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By Andrew Marvell

To make a final conquest of all me,

Love did compose so sweet an enemy,

In whom both beauties to my death agree,

Joining themselves in fatal harmony;

That while she with her eyes my heart does bind,

She with her voice might captivate my mind.


I could have fled from one but singly fair,

My disentangled soul itself might save,

Breaking the curled trammels of her hair.

But how should I avoid to be her slave,

Whose subtle art invisibly can wreath

My fetters of the very air I breathe?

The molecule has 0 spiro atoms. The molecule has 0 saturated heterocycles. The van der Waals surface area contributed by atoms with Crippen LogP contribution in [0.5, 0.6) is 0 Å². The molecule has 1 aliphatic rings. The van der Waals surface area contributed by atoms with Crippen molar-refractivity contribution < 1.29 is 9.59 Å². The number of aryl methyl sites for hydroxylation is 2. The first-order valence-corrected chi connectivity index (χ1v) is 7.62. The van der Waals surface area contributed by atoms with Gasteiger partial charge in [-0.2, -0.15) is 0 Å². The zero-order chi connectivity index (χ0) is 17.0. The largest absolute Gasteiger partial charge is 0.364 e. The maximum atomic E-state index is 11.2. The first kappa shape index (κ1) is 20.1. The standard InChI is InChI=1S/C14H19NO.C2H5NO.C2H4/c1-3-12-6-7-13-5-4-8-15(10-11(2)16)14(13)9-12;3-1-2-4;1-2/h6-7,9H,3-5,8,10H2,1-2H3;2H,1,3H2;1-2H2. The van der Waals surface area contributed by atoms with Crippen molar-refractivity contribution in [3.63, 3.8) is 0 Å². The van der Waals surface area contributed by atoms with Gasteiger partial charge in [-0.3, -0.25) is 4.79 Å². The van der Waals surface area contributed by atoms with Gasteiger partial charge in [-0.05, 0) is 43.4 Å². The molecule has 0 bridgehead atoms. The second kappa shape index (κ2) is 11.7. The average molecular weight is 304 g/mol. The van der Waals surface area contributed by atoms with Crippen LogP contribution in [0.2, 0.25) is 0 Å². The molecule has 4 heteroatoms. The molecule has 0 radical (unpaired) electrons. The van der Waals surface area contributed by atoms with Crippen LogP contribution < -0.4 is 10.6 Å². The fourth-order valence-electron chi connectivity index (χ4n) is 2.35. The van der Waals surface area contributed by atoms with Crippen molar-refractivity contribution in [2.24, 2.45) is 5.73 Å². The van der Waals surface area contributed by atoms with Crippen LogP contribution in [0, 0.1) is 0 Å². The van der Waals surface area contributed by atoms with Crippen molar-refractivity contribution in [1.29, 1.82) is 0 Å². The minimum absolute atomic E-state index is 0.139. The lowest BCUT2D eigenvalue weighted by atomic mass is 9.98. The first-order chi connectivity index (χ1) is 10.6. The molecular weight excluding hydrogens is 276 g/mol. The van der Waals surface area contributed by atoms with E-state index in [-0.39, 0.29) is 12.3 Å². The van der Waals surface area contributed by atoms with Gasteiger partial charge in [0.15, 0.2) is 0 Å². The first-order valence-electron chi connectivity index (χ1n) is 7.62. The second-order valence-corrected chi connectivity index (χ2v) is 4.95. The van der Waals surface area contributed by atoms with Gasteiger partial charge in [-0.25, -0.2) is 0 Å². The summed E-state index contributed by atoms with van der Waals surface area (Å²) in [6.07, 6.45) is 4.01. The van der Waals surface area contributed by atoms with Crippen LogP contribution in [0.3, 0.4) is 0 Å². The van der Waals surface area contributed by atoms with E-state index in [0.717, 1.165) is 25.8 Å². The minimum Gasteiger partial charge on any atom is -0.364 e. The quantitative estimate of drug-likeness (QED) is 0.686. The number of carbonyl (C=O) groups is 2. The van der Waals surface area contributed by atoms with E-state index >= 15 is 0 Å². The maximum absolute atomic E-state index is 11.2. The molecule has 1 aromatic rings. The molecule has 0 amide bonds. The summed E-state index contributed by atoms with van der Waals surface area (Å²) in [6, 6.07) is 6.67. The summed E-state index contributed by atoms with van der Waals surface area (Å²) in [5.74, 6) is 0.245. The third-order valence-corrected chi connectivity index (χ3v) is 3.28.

It had been easy fighting in some plain,

Where victory might hang in equal choice,

But all resistance against her is vain,

Who has th’advantage both of eyes and voice,

And all my forces needs must be undone,

She having gained both the wind and sun.


Poet Bio

Andrew Marvell's wit and humor make this English metaphysical poet’s work memorable. He also wrote in the pastoral style of the classical Roman authors. Marvell was a talented statesman and worked as an assistant to John Milton when Milton was Oliver Cromwell’s Latin secretary for foreign affairs.

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